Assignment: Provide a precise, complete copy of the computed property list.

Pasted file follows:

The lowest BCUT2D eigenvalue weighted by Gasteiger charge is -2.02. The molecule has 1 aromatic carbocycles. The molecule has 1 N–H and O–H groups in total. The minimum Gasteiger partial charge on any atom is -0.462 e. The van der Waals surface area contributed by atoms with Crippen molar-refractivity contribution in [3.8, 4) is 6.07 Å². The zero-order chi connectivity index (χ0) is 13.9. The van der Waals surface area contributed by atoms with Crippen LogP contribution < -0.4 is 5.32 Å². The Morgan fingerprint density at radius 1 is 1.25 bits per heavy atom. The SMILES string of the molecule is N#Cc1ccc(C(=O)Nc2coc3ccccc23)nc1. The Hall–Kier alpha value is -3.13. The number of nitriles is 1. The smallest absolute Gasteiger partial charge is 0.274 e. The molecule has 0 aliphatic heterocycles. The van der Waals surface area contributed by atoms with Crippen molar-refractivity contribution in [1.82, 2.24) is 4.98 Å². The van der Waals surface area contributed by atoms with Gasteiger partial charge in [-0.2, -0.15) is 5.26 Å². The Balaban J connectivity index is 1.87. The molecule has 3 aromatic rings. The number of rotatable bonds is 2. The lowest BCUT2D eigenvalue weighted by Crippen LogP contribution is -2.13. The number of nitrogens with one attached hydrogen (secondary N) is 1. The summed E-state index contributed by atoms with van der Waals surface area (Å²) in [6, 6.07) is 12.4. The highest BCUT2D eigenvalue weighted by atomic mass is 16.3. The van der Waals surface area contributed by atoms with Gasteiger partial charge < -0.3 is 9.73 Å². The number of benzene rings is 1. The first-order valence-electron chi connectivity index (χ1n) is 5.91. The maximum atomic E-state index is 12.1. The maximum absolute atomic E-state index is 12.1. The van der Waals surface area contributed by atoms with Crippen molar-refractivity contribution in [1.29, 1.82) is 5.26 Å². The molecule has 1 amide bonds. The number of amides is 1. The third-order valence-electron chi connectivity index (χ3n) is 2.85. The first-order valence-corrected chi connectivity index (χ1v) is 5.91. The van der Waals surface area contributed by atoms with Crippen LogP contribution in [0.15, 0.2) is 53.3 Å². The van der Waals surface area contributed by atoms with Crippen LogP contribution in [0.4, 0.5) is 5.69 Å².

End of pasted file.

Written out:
The lowest BCUT2D eigenvalue weighted by Gasteiger charge is -2.02. The molecule has 1 aromatic carbocycles. The molecule has 1 N–H and O–H groups in total. The minimum Gasteiger partial charge on any atom is -0.462 e. The van der Waals surface area contributed by atoms with Crippen molar-refractivity contribution in [3.8, 4) is 6.07 Å². The zero-order chi connectivity index (χ0) is 13.9. The van der Waals surface area contributed by atoms with Crippen LogP contribution < -0.4 is 5.32 Å². The Morgan fingerprint density at radius 1 is 1.25 bits per heavy atom. The SMILES string of the molecule is N#Cc1ccc(C(=O)Nc2coc3ccccc23)nc1. The Hall–Kier alpha value is -3.13. The number of nitriles is 1. The smallest absolute Gasteiger partial charge is 0.274 e. The molecule has 0 aliphatic heterocycles. The van der Waals surface area contributed by atoms with Crippen molar-refractivity contribution in [1.82, 2.24) is 4.98 Å². The van der Waals surface area contributed by atoms with Gasteiger partial charge in [-0.2, -0.15) is 5.26 Å². The Balaban J connectivity index is 1.87. The molecule has 3 aromatic rings. The number of rotatable bonds is 2. The lowest BCUT2D eigenvalue weighted by Crippen LogP contribution is -2.13. The number of nitrogens with one attached hydrogen (secondary N) is 1. The summed E-state index contributed by atoms with van der Waals surface area (Å²) in [6, 6.07) is 12.4. The highest BCUT2D eigenvalue weighted by atomic mass is 16.3. The van der Waals surface area contributed by atoms with Gasteiger partial charge < -0.3 is 9.73 Å². The number of benzene rings is 1. The first-order valence-electron chi connectivity index (χ1n) is 5.91. The maximum atomic E-state index is 12.1. The maximum absolute atomic E-state index is 12.1. The van der Waals surface area contributed by atoms with Crippen molar-refractivity contribution in [1.29, 1.82) is 5.26 Å². The molecule has 1 amide bonds. The number of amides is 1. The third-order valence-electron chi connectivity index (χ3n) is 2.85. The first-order valence-corrected chi connectivity index (χ1v) is 5.91. The van der Waals surface area contributed by atoms with Crippen LogP contribution in [0.15, 0.2) is 53.3 Å². The van der Waals surface area contributed by atoms with Crippen LogP contribution in [0.4, 0.5) is 5.69 Å².